Measure G: Swearengin accused of coaxing police chief

June 3, 2013 12:00:00 AM PDT
A day before voters head to the polls to vote on Measure G the Fresno Police Officer's Association is calling out the mayor and police chief one last time.

City leaders want to outsource residential trash pickup to save what they say is millions in taxpayer money. Opponents say the deal puts some trash collectors at risk for losing their jobs.

The Fresno Police Officer's Association is claiming the police chief has been a victim of the mayor's deception. Monday the mayor fired back saying these cheap shots are, in part, laughable.

The Fresno Police Officer's Association President, Jacky Parks, gave glowing compliments to the law enforcement leader Measure G has put him against, Fresno Police Chief Jerry Dyer.

"This does not come easy for me because Chief Dyer is a friend, he's very intelligent and over my 28 years in law enforcement he has been the best chief or law enforcement leader I have ever worked for," Parks said.

But those remarks came seconds before Parks accused the mayor of coaxing the police chief into buying into her agenda and Measure G.

"I have learned through my career in law enforcement that even intelligent police officers who possess a great compassion for their fellow man and who want to believe people have the best intentions can be duped by a good con man. So I have to believe in this case Dyer's been duped," Parks said.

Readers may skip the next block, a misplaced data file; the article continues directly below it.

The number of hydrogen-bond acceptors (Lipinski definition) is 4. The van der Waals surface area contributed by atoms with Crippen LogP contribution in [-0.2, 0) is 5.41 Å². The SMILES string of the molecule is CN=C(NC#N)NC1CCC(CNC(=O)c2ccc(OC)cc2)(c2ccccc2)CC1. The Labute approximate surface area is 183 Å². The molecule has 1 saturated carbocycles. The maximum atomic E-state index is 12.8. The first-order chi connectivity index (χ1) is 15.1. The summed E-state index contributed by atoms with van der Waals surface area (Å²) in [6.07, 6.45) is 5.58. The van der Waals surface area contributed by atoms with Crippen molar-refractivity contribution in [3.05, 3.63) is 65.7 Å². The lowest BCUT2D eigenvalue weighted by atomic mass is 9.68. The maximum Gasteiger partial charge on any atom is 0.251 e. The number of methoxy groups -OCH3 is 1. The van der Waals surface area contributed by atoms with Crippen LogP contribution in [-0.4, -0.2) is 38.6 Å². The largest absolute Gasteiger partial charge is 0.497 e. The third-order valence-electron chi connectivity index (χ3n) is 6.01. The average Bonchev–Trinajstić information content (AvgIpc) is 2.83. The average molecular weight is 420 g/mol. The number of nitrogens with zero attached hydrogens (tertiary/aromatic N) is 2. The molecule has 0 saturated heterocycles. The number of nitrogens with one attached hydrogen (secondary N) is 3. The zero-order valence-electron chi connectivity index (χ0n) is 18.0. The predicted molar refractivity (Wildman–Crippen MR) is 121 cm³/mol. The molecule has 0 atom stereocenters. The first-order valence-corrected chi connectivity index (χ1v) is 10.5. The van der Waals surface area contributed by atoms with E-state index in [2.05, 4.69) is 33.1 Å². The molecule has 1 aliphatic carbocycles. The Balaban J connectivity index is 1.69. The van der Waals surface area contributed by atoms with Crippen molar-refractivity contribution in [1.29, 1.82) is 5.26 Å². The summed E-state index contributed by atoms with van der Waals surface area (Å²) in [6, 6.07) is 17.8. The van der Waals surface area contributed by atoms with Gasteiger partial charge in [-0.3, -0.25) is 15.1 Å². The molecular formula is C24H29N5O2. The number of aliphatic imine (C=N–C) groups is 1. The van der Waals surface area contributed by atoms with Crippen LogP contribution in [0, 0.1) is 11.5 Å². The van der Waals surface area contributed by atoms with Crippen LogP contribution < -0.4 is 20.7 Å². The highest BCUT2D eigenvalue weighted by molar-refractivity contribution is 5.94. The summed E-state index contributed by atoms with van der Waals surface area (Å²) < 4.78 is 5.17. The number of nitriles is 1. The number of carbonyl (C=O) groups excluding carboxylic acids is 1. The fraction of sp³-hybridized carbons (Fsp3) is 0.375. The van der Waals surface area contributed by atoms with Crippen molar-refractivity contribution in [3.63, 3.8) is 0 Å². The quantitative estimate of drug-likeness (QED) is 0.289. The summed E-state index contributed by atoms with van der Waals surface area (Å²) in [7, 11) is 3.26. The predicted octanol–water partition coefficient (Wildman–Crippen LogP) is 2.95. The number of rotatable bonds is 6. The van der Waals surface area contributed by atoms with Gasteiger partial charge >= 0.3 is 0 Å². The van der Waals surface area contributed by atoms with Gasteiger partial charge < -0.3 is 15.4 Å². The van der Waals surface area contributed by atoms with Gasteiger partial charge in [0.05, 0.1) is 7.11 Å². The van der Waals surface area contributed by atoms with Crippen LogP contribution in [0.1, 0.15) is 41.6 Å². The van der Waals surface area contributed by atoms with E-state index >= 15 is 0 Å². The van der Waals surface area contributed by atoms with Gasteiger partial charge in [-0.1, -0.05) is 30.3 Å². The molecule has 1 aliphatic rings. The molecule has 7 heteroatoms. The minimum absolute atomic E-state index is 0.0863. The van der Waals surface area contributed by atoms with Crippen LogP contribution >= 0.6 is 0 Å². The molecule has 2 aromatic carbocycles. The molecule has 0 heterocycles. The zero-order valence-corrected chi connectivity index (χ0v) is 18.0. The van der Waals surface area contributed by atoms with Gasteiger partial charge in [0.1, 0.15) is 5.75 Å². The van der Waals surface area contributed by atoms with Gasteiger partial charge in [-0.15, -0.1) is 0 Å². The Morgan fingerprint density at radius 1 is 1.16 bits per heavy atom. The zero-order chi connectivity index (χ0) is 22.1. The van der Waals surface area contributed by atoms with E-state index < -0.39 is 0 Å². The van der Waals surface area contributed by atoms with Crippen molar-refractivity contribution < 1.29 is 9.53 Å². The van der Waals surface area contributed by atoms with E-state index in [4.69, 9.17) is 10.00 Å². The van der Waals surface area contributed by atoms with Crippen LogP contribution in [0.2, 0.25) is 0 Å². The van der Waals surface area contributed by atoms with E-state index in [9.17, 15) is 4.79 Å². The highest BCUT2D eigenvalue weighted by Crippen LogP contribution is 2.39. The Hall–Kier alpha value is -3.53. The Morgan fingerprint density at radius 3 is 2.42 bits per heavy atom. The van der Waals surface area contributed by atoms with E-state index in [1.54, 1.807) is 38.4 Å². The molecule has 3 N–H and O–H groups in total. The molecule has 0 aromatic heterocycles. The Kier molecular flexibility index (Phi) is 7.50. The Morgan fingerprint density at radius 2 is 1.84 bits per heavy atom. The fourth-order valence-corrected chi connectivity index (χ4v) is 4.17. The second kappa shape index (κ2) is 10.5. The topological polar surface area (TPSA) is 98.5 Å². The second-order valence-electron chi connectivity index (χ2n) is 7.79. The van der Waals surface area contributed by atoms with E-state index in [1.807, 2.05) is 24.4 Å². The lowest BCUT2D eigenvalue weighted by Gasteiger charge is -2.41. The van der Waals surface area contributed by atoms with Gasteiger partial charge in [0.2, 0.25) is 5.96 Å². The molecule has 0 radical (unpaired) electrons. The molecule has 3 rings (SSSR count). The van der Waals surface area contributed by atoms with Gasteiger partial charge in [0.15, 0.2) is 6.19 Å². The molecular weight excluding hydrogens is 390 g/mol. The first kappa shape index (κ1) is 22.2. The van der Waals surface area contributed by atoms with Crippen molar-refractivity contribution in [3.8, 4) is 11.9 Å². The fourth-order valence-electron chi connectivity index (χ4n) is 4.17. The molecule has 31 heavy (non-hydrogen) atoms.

Mayor Ashley Swearengin said she is committed to focusing on the final hours of the campaign despite the attacks.

"I'm focused on doing what's best for the community and I can take the punches," Swearengin said.

The Fresno County Clerk said 35,000 absentee ballots have been returned already.

Swearengin says she hasn't misled the chief, and if Measure G passes, the police and fire departments stand to gain.

"If Measure G passes it means we don't have to lose anymore police officers and firefighters and we get to start hiring back in the next two years," Swearengin said.

The Fresno Police Officer's Association said the city denied $9 million in concession offers to help with the budget crisis. But the mayor said it was a costly contract extension they wanted. One she isn't willing to entertain.


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